Top Business Books Read by Marketing Leaders Around the World - Part One

According to research conducted by the University of Sussex, reading is an incredibly effective way to combat stress, beating out activities like listening to music, taking a tea or coffee break and even getting some light exercise. Study researcher, Dr. David Lewis says, “It really doesn’t matter what book you read, by losing yourself in a thoroughly engrossing book you can escape from the worries and stresses of the everyday world and spend a while exploring the domain of the author’s imagination."

To up your game and allow you to indulge in a little R&R, we asked top marketers from around the world to recommend their favorite books, explain why they love them and how these books have improved their lives. Here's part one, in our two part blog series, which focuses on books for creating killer content and systematically achieving your goals. 

Roger C. Parker
Content marketer and author
Blogger at: PublishedAndProfitable.com & Content Marketing Institute
@Rogercparker
Dover, New Hampshire

 


 

Content Inc.: How Entrepreneurs Use Content to Build Massive Audiences and Create Radically Successful Businesses by Joe Pulizzi. The author, who coined the term “content marketing,” provides his unique perspective about founding the Content Marketing Institute and the challenges they faced before its pivot point—or, as he says, its “content tilt.” He also outlines a roadmap of the six steps to business startup success any entrepreneur or nonprofit executive can apply.

 

Everybody Writes: Your Go-To Guide to Creating Ridiculously Good Content 

by Ann Handley. I’ve been reading, downloading and printing Ann’s marketing columns since the 1990s. She’s a masterful writer and storyteller. In her latest book, she holds nothing back and shares the details of her writing process as it has evolved.

I think she’s managed to write a better book about the process of writing than anyone else including Elements of Style by Strunk & White and On Writing by Stephen King. I find her book tremendously inspiring because she is open about the challenges and frustrations she faces when turning ideas into reality.

 

And for a bit of entertainment, I recommend the Spenser for Hire collection, as well as the series of Boston-based mystery books. Robert Parker (no relation) wrote over 100 of these books, plus a few more in the other sets. Although recently deceased, two new authors have continued Robert’s most popular series and fresh titles appear each year. I recently purchased two of the new titles and I’m happy to say that they continue to deliver pure relaxation and pleasure.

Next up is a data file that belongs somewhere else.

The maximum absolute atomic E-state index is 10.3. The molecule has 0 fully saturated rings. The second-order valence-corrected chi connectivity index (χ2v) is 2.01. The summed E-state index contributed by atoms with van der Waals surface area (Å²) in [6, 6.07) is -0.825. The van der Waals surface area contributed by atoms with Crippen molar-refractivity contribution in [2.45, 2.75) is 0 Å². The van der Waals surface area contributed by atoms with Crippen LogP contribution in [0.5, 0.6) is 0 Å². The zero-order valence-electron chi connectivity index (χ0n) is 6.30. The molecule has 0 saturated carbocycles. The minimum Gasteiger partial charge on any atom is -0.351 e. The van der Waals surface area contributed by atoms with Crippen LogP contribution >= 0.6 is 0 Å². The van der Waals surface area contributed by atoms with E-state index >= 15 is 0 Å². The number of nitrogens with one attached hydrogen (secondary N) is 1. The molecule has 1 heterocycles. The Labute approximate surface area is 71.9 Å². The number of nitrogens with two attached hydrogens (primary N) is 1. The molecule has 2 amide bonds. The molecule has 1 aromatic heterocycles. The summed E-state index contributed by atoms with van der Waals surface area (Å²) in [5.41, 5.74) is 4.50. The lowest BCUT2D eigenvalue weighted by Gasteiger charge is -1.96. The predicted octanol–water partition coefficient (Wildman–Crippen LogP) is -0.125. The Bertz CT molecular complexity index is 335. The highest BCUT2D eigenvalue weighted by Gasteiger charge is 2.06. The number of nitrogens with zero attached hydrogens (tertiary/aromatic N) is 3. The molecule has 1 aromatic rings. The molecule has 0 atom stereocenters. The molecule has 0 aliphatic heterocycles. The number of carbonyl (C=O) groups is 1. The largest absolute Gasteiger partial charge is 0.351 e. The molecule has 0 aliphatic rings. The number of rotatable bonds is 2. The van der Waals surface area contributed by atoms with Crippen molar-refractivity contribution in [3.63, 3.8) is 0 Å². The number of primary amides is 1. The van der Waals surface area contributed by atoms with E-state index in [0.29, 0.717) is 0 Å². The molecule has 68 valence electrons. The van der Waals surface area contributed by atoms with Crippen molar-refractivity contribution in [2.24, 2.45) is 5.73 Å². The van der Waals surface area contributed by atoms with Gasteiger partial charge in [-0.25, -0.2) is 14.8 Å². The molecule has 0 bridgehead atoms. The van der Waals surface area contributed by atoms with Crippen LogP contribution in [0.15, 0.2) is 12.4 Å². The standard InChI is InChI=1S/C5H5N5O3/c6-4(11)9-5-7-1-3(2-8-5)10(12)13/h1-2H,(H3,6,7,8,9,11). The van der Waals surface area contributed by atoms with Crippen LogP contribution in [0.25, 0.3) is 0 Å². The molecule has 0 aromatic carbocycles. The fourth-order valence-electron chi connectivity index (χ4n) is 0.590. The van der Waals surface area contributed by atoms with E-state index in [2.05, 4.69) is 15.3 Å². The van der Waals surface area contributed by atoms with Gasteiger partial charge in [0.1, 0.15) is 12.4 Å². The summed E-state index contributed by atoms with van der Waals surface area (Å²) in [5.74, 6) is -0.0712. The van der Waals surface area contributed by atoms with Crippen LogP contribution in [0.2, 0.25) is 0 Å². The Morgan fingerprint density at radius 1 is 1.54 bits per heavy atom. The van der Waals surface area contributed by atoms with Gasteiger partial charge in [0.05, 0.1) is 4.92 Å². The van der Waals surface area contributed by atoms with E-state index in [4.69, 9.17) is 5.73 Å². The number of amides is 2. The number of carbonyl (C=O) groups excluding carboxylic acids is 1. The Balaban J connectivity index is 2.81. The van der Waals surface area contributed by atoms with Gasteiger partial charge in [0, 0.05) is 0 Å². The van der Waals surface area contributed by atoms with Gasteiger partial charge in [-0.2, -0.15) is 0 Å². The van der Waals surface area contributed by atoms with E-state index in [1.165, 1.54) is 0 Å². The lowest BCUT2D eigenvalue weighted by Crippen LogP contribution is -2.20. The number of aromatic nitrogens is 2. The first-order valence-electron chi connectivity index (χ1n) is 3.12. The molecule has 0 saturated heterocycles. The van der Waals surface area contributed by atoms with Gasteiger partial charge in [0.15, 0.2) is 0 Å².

Bruno Padinha
Management Consultant, EY
@bpadinha
Lisbon, Portugal

 

 

 

 

One of my all-time favorite business books is Getting Things Done by David Allen. The book is a bit old, but still the best personal productivity system I know and the only one I use. 

I like Getting Things Done for my personal workflow system because it's based on simple, almost intuitive rules. The rules focus on optimizing how you deal with all the stuff in your life - from major endeavors to little errands while at the same time getting a lot of stuff out of your mind until you really want to deal with it. 

The productivity tips in Getting Things Done always help me feel in control whether I’m going through calm or hectic times. Additionally, Getting Things Done is not based on an actual app or gadget; it's more like a set of concepts and principles you can apply to your work as you please.

 

More recently, I enjoyed Scott Adams' (of Dilbert fame) How to Fail at Almost Everything and Still Win Big, which describes some of his approaches to life, like the "systems vs. goals" which I think are down-to-earth ways to focus on what really matters in life.

 

 

 

My top choice for a pleasure-reading book that I’d like to recommend is Exploring Calvin and Hobbes: An Exhibition Catalogue by Bill Watterson. It not only has reprints of some of his best comic strips in the series, but also has a lengthy interview with the author in which he reveals much of the reasoning behind this great strip.

The Calvin and Hobbes series has always been a favorite of mine. I love the main character, how he epitomizes the six-year-old kid who wants to have a great time having fun with his pals (essentially, his stuffed tiger who is alive for him), playing nonsense games, inventing space opera adventures and dealing with school bullies and girls in his own way.

How about You?

What’s your favorite business book of 2016? Share your suggestions in the comments section.